I want to point out a possible connection also with the name of the White Oak River.  One might think that this river was named after oaks which are white, but in early documents the river and its Native inhabitants are referred to as the "Weetock".  This is far too unusual to just be a variant spelling of "white oak", and the –ock ending in particular makes it look like an Algonquian plural noun.  Indian names being reanalyzed in this way isn't unheard of (cf. Tawakoni > "Trois Cannes", or [Cree] Wīsahkēcāhk > "Whiskey Jack").
There are two faint indications that the territory of the Coree may have extended as far south as Cape Fear River, thus encompassing all of the non-Neusiok area of the Oak Island archaeological phase.  One is in an article by Blair Rudes wherein he suggests a connection between the Coree and the so-called "Chicora" of the Ayllón expeditions (Rudes 2003).  Chicora is usually supposed to be further to the south, but Rudes' analysis of apparently-Tuscarora words in the Ayllón documents puts it within the range of the general Coree area.  More specifically, Rudes mentions an old Spanish map [he doesn't say how old, nor afaict do his sources] on which the Cape Fear River is called the Rio 'Chico'.  The presence of quotation marks around the word "Chico" suggests to Rudes that this was a name, and not just Spanish for "Little River": maybe even short for Chicora?  Meanwhile, Chicora itself has that same <cor> element found in Coree, Coranine, Cwareuuoc, and Corutra.
The second, cited by Fullam, is the 1896 book Tales and Traditions of the Lower Cape Fear by James Sprunt—in which it is said that in 1669 [should be 1664] the Anglo-Barbadian colonist Sir John Yeamans purchased a tract of land on the Cape Fear River from a group of Indians called "Cape Fear Coree".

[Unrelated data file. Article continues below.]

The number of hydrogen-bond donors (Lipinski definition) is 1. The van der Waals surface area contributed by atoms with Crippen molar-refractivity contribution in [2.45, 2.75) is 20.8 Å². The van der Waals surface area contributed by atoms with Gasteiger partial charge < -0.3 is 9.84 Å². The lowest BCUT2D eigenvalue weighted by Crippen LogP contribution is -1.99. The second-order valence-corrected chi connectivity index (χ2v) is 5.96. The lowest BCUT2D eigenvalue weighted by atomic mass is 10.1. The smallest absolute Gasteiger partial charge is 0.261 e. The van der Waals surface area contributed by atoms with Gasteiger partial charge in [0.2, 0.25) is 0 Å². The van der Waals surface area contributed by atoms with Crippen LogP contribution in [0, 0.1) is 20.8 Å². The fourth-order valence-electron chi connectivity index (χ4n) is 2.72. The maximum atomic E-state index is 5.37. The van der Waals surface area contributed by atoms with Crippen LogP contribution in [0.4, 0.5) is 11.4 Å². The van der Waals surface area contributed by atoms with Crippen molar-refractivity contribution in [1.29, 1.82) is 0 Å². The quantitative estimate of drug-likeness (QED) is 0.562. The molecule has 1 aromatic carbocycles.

Frustratingly, in the annals of southern Carolina the Indians of Cape Fear were only ever just called the "Cape Fear Indians," and their language was never recorded.  Only one document actually refers to them by their presumably real name: Dawhee (Rudes & Goddard 2004).  In 1663 a scouting expedition for the Barbadians found a village called "Necoes" near the mouth of Cape Fear River, and a chieftain named "Wat Coosa" (Sprunt 1916:26-29).  Let's go wild for a bit: suppose that wat means "chief [of]" and that ne means "people [of]".  The latter looks very similar to , a dialect variant of in Catawba which does in fact mean "people [of]" (Rudes 2005/6).  If that were true then these people would have called themselves Coos(a).  Now that can't have been De Soto's Coosa—they were too far away... but doesn't it kinda sorta vaguely maybe resemble... "Cora"?
But no—not even I believe that.  Nor do I believe the thing about "Cape Fear Coree" either, whether that's local historical folklore, or what.  Especially since Sprunt says this: